Both of my grandmothers spoke Yiddish to me, even when they were speaking English. Their efforts to converse with their little American grandson were as inescapably polyglot as Yiddish itself, a mixtuchre of homeland and immigrant reality too jumbled to deconstruct. Both of my grandmothers had been living here for over thirty years by the time I was born. Both spoke English a bissel. Their Yiddish essences, however, invariably overtook them.
I found myself thinking of my grandmothers this past week as Yiddish overtook me at the theater. On Monday, April 16, I attended a concert at Carnegie Hall billed as From Shtetl to Stage: A Celebration of Yiddish Music and Culture, part of Carnegie Hall’s massive Migrations: The Makings of America festival. Then, purely by happenstance, I followed up with a performance of Fiddler on the Roof in its current all-Yiddish incarnation Off-Broadway.
Even with Carnegie Hall’s august impramitur, there was a vaudeville-esque quality to much of From Shtetl to Stage, which is only appropriate. Vaudeville, after all, was significantly derived from the mishigas of Yiddish theater.
Yiddish was the spoken daily language of the European Diaspora, a coarse, colorful mash-up of Old German, Slavic, Hebrew and Aramaic argots. Transported to America, Yiddish cross-bred with English to bring forth the wisecrack, the one-liner, the double entendre and, in time, much of the Great American Songbook.
At Carnegie Hall, the performers proved an appropriate hodge-podge of Yiddishists, , Broadway babies and classical titans; including Klezmer clarinetist David Krakauer, a Tony-Award-winner, Katrina Lenk, from The Band’s Visit and pianist Evgeny Kissin. The concert ventured a very rough chronology, from “The Old World” — a series of backward-gazing chestnuts like Abraham Goldfaden’s immortal “Rozhinkes mit mandlen”(“Raisins with Almonds”) — through “Welcome Greenhorn,” to assimilation, with “Yiddish Swings.” Along the way, it made an absolutely heart-arresting stop-over for “Let Us In,” a group of songs that ran through Ellis Island (“Elis-ayland”) to culminate with a turn-of the-last-century anthem by Joseph Rumshinsky and M. Jaffe (“Lozt arayn” “Let Us In) that should be sung daily at our southwestern border today.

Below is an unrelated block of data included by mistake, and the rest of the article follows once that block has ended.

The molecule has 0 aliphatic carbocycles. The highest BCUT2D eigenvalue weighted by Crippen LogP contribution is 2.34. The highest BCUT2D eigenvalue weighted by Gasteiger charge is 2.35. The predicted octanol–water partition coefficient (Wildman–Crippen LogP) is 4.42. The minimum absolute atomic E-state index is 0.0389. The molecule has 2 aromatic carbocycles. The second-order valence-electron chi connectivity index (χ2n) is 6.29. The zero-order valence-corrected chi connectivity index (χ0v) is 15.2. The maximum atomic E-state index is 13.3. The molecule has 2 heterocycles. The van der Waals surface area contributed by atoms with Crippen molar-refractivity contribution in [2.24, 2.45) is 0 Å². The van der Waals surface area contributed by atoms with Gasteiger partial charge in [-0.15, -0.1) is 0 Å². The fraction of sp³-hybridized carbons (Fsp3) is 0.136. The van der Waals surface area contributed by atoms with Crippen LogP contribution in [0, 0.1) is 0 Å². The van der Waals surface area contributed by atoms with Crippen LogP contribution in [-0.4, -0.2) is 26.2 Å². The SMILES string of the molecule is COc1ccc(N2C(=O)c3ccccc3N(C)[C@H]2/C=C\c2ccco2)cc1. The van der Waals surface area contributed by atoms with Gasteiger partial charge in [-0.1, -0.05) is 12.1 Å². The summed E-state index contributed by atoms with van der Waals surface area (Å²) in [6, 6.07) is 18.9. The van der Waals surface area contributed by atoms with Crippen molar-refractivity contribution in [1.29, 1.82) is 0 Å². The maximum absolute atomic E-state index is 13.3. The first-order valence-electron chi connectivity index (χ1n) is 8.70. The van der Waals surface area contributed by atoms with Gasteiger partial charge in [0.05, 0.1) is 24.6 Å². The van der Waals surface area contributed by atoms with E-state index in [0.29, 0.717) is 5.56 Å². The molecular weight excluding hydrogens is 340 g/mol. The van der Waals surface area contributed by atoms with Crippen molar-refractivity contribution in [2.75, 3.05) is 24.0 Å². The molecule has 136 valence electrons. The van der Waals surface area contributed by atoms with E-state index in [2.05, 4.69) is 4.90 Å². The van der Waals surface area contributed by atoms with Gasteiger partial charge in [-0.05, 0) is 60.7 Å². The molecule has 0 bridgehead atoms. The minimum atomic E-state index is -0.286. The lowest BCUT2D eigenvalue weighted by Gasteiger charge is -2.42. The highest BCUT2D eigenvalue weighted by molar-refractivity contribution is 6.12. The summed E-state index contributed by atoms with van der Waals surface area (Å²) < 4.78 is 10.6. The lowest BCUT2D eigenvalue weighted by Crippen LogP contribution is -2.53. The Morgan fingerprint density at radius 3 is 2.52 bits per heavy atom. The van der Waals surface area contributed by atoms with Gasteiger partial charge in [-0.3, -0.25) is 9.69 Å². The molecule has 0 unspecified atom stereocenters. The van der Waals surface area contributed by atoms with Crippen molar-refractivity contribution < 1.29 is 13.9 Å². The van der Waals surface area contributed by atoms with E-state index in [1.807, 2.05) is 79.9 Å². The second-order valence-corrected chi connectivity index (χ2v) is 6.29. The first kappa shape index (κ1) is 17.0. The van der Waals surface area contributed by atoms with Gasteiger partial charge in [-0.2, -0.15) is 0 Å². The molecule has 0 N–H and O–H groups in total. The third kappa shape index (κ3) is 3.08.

In an particularly emotional moment, Mr. Kissin stopped the show via a very personal, at times genuinely poetic, reminiscence about his Yiddish-speaking grandparents (“My Grandmother-Tongue”). He sure spoke to me.
There is filmed footage, hand-held, 8mm, of my sister, my brother and me performing our version of Fiddler on the Roof in my parents’ living room around the time of the show’s initial run on Broadway in the 1960s. Fiddler was the first Broadway musical I ever saw live. I have since seen it many times and even wrote about taking my daughters to see it for the first time a few years ago. None of these performances touched me quite the way I was touched to hear and see it unfold in Yiddish (with English subtitles), as eloquently restaged by Joel Grey, of all people, a musical theater performer of infinite talents, but best known as the Master of Ceremonies in Cabaret.I could get lost kicking around the conceit that Cabaret (which opened on Broadway a little over two years after Fiddler) actually stands as Fiddler’s mirror image, with Sally Bowles as a female Tevye, incapable of leaving her own personal Anatevka, namely Berlin, before it burns. I will resist. What Fiddler on the Roof highlights in Yiddish is the empathetic universality of Joseph Stein’s book, and the unalloyed beauty of Jerry Bock and Sheldon Harnick’s score as a precision-cut instrument of dramaturgic enhancement.
What particularly struck me watching the extraordinary Steven Skybell, as Tevye, and his lovely supporting cast, was how Yiddish seemed to bleed Fiddler of its own vaudeville shtick. Fiddler always was a balance between Old World authenticity and New World comicality – particularly in Zero Mostel’s definitive creation of Tevye. In Yiddish, this Fiddler simply faded away. The shticky punch lines and shtick-driven characters, like the schlemiel tailor who marries Tevye’s eldest daughter, largely didn’t land in Yiddish. Which was fine. What came through far more profoundly was the humanity beneath the shtick, the mensch beneath the mousy tailor. Like my grandmothers’ Yiddishe neshamas, this was always there underneath the English language. Here, in Yiddish, it simply bloomed.